Basic Concepts & Definitions
Central Emergency Response Fund (CERF)
A global-level humanitarian pooled fund established by the United Nations to enable more timely and reliable humanitarian assistance to those affected by natural disasters and armed conflicts.
A mechanism for sector coordination introduced by the UN in December 2005 to ‘enhance the ability of the ERC (globally) and the humanitarian coordinators (on the ground) to manage humanitarian response effectively’.
A commitment refers to the firm – but not necessarily legally binding – pledges of assistance made by donors.
Common humanitarian action plan (CHAP)
A strategic plan for humanitarian response in a given country or region.
Common humanitarian funds (CHFs)
CHFs are UN-managed country-level pooled mechanisms. Funding received is totally unearmarked. This allows money to be allocated on the basis of needs (as defined in the emergency’s humanitarian action plan).
A set of conflict-affected states was derived for each of the years between 1999 and 2010 using the Uppsala Conflict Data Programme’s (UCDP) database to determine the incidence of active conflict in a given year (both involving state actors and where no state actor is involved but where more than 25 battle deaths resulted) and where the presence of a multilateral peacekeeping mission (excluding purely civilian missions) and no recurrence of violence in that year indicates a country in post conflict. Where a multilateral peacekeeping mission has been present with no recurrence of violence for up to seven consecutive years, a country is deemed to be post-conflict.
A tool for structuring a coordinated humanitarian response to complex and/or major emergencies within UN OCHA’s consolidated appeals process (CAP).
See also ‘flash appeal’.
Consolidated appeals process (CAP)
The objective of the CAP is to set a common strategy and to implement a coordinated response to complex emergencies and natural disasters. The ability to fulfil this objective depends on the extent to which the programmes within the CAP are funded.
Constant (real terms) figures show how expenditure has changed over time after removing the effects of exchange rates and inflation. DAC deflators along with annualised exchange rates, are available at: www.oecd.org/dac. The base rate year used by the DAC during 2011 is 2010.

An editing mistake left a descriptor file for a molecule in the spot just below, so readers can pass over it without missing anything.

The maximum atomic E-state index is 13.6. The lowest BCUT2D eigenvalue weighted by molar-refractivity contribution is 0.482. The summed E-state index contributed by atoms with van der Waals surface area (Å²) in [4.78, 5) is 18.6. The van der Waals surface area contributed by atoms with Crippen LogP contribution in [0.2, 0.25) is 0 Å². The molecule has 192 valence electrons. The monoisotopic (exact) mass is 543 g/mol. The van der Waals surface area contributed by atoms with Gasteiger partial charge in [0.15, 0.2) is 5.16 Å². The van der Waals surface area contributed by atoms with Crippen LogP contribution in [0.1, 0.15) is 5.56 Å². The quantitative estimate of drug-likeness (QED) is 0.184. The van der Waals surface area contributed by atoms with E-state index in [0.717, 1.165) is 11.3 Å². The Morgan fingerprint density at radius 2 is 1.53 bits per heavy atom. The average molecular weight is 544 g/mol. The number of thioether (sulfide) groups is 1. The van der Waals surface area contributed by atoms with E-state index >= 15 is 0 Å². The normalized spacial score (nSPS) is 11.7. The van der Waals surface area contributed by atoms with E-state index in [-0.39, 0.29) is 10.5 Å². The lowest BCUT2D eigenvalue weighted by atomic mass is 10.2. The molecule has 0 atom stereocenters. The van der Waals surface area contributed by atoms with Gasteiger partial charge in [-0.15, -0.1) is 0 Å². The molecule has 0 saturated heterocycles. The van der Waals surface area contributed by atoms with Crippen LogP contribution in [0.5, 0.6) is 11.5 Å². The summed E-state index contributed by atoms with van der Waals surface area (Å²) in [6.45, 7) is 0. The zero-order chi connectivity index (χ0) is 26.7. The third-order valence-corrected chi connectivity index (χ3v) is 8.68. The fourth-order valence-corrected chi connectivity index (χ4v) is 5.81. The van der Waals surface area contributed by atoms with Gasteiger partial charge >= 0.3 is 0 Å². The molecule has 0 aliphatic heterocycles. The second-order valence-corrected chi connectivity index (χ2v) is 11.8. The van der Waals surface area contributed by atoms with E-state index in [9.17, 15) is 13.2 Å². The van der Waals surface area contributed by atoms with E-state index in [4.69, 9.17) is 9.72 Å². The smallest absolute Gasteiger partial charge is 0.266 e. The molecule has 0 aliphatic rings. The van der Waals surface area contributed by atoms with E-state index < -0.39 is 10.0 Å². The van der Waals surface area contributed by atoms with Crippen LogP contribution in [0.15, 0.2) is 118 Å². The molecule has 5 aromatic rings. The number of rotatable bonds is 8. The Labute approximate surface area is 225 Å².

Country-level pooled funds
Pooled financing mechanisms that operate at country level and are for response to crises within that country. They include CHFs and ERFs.
Debt relief can be counted as part of a DAC donor’s official development assistance (ODA). It can take the form of cancellation, rescheduling, refinancing or reorganisation.
Development Assistance Committee (DAC)
The DAC is the Development Assistance Committee of the OECD. Its members are: Australia, Austria, Belgium, Canada, Denmark, Finland, France, Germany, Greece, Ireland, Italy, Japan, Korea, Luxembourg, the Netherlands, New Zealand, Norway, Portugal, Spain, Sweden, Switzerland, the United Kingdom, the United States and the European Commission. These members have ‘agreed to secure an expansion of aggregate volume of resources made available to developing countries and to improve their effectiveness’.
Korea joined the DAC in January 2010. It is treated as a non-DAC donor for the purposes of this website.
Development Co-operation Directorate (DCD)
The DCD (Development Co-operation Directorate) acts as the secretariat for the DAC, providing technical and operational support on: good practice and development co-operation issues; mobilising official development assistance (ODA) financing for development and poverty reduction; statistics on the global development co.-operation effort; and increasing aid effectiveness.
Disaster Response Emergency Relief Fund (DREF)
A humanitarian fund managed by the International Federation of Red Cross and Red Crescent Societies for quick response to disasters.
Emergency Relief Coordinator (ERC)
The UN Under Secretary-General for Humanitarian Affairs and Emergency Relief Coordinator (USG/ERC) is responsible for overseeing all emergencies requiring UN humanitarian assistance. The USG/ERC may appoint a humanitarian coordinator (HC) in-country.
Emergency response funds (ERFs)
ERFs are emergency pooled funds operating in a number of countries. Managed by the UN they are designed to disburse funds rapidly to a range of actors in response to urgent and sudden need.